GLEDITSCHIA TRIACANTHOS, _Willd._ Sp. Pl. vol. iv. p. 1097.
_Pursh_, Fl. Amer. vol. ii. p. 221.—POLYGAMIA DIŒCIA, _Linn._
LEGUMINOSÆ, _Juss._

See Vol. I. p. 226.




THE NIGHT-HAWK.

_CAPRIMULGUS VIRGINIANUS_, BRISS.

PLATE CXLVII. MALE AND FEMALE.


The name of this bird disagrees with the most marked characteristics of
its habits, for it may be seen, and has frequently been seen, on the
wing, during the greater part of the day, even when the atmosphere is
perfectly pure and clear, and while the sun is shining in all its glory.
It is equally known that the Night-Hawk retires to rest shortly after
dusk, at the very time when the loud notes of the Whip-poor-will, or
those of the Chuck-will's-widow, both of which are nocturnal ramblers,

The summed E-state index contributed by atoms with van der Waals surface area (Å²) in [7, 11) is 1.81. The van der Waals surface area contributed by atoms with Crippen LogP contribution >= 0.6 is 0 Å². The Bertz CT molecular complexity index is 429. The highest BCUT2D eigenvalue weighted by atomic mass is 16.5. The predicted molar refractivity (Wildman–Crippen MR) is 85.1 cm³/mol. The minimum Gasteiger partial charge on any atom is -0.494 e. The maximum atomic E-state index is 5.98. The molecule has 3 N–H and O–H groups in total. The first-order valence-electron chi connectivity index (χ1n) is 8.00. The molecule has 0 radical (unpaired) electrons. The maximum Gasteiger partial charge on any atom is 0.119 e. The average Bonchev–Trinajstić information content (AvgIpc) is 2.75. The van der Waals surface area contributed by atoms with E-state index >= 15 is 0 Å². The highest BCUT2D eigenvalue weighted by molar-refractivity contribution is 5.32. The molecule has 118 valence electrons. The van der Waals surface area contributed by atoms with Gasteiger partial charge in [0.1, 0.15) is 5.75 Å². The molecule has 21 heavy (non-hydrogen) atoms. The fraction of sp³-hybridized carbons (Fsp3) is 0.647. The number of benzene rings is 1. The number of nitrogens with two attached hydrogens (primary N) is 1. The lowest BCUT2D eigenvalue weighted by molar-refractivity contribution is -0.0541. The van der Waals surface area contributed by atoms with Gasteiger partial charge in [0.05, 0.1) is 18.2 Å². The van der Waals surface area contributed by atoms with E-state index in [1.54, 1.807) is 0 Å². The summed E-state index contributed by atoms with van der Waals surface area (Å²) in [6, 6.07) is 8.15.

are heard echoing from the places to which these birds resort.

About the 1st of April, the Night-Hawk makes its appearance in the
lower parts of Louisiana, on its way eastward. None of them breed in
that State, or in that of Mississippi, nor I am inclined to believe any
where south of the neighbourhood of Charleston, in South Carolina. The
species is, however, seen in all the Southern States, on its passage to
and from those of the east. The Night-Hawks pass with so much comparative
swiftness over Louisiana in the spring, that in a few days after their
first appearance none are to be seen; nor are any to be found there until
their return in autumn, when, on account of the ample supply of food they
still meet with at this late season, they remain several weeks, gleaning
the insects off the cotton fields, waste lands, or sugar plantations,
and gambolling over the prairies, lakes or rivers, from morning till
night. Their return from the Middle Districts varies according to the
temperature of the season, from the 15th of August to late in October.

Their migrations are carried on over so great an extent, and that so